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We're currently using Mantis as our bugtracker, and we're pretty much sick and tired with it. The developers want more SVN integration, the customers want an easier system to work with.

As such, we're looking for a new bugtracker and at the moment we're looking at Redmine. However, in its default setup it doesn't match our desired workflow, or at least not much better than Mantis does.

We have the following workflow, and would like a bugtracker to match it.

  • A bug is reported (often by the customer), and is considered 'new'. These bugs are regularly reviewed and either acknowledged (it's a bug) or marked as a feature (customer often needs to pay) and delayed until the financial part has been worked out.
  • The bugs are then assigned and handled by a developer
  • when finished, it's marked as 'ready-for-review' (by another developer)
  • when reviewed it's marked as 'reviewed'
  • when marked as 'reviewed', the original developer places the new code at the staging environment and marks the bug as 'ready-to-be-tested' (by the bug-reporter)
  • bug-reporter marks the bug as 'resolved'
  • when placed on production, bug-reporter closes the bug

Of course, feedback is often required especially during the early stages. We're looking for a way to distinguish between who is required to take the next step, and who the bug is assigned to (developer). We also want the customer to do so using a simple gui - asking them to change the assignee from their own account to the developer, or even more difficult: a 3rd party (think: design agency) has just too much to ask using the regular gui's. The gui should show them what to do and which options there are - not search for them.

Does anyone have any experience with a bugtracker that works this way? Is our workflow really wack? How do you make sure everyone involved understands where the bug stands, and who is required to take which step?

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4 Answers 4

Last year we had the same problem, and we figured out that the best solution for us was Jira. With respect our workflow is more robust and complicated than yours.

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+1 Jira's customizable work flow and integration with Subversion seem to fit the problem quite well. I've used it similar situations with no more pain than the process itself causes. –  Ken Gentle Nov 18 '08 at 12:57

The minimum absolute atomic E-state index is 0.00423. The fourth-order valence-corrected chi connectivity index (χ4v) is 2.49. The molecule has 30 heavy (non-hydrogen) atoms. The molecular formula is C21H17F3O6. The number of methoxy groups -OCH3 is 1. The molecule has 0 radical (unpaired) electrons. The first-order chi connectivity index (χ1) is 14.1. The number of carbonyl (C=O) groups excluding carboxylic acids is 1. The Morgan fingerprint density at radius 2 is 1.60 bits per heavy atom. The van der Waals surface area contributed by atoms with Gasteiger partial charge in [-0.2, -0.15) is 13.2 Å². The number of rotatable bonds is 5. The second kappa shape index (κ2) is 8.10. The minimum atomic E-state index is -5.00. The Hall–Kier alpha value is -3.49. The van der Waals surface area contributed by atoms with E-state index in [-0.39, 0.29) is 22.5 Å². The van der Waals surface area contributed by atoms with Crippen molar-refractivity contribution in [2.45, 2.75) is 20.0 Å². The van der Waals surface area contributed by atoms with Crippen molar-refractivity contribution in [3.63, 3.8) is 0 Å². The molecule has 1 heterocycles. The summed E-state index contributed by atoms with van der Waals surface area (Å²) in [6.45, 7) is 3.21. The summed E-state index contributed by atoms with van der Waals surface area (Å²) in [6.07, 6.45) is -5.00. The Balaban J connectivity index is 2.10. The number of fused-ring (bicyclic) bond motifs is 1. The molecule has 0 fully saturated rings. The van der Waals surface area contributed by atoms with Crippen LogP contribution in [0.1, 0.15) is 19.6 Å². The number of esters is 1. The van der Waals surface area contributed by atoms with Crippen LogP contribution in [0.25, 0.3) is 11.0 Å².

Jira + Fisheye + Crucible FTW –  steve_c Dec 31 '08 at 17:19

We have pretty much the same kind of workflow which we are managing using Redmine with email integration. The customer logs bugs into Redmine directly. Notification comes to the project manager who decides which developer can work on the bug. The developer opens the bug and puts it into the Investigating state. If its a feature, he replies to it stating the reasons and puts it into the Replied state which is then revisited later. If its a bug, then the developer starts development. Before this he puts the bug in Coding state. Once the coding is over, he changes the state of bug as Review and the peer reviews happen. If there is any rework, then the developer changes the state to Rework. Once everything is ok, the developer changes the state to Delivered. The QA verifies the bug and the finally closes it by changing the state to Closed.

We've defined all of this workflow in Redmine and have been using this pretty effectively without any hassles. Email integration makes everything easy for the project manager to track whenever any bug changes its state. You can also create and save custom reports, which is a cool feature as well.

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how do you work around the feedback issues? –  Jon Galloway Nov 18 '08 at 11:46

I've been using Trac for a small personal project, and at work we used Bugzilla for this.

The workflow you described also sounds like how Red Hat utilizes Bugzilla.

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As other's have said, Jira is very good. I especially like its ability to create a custom issue workflow

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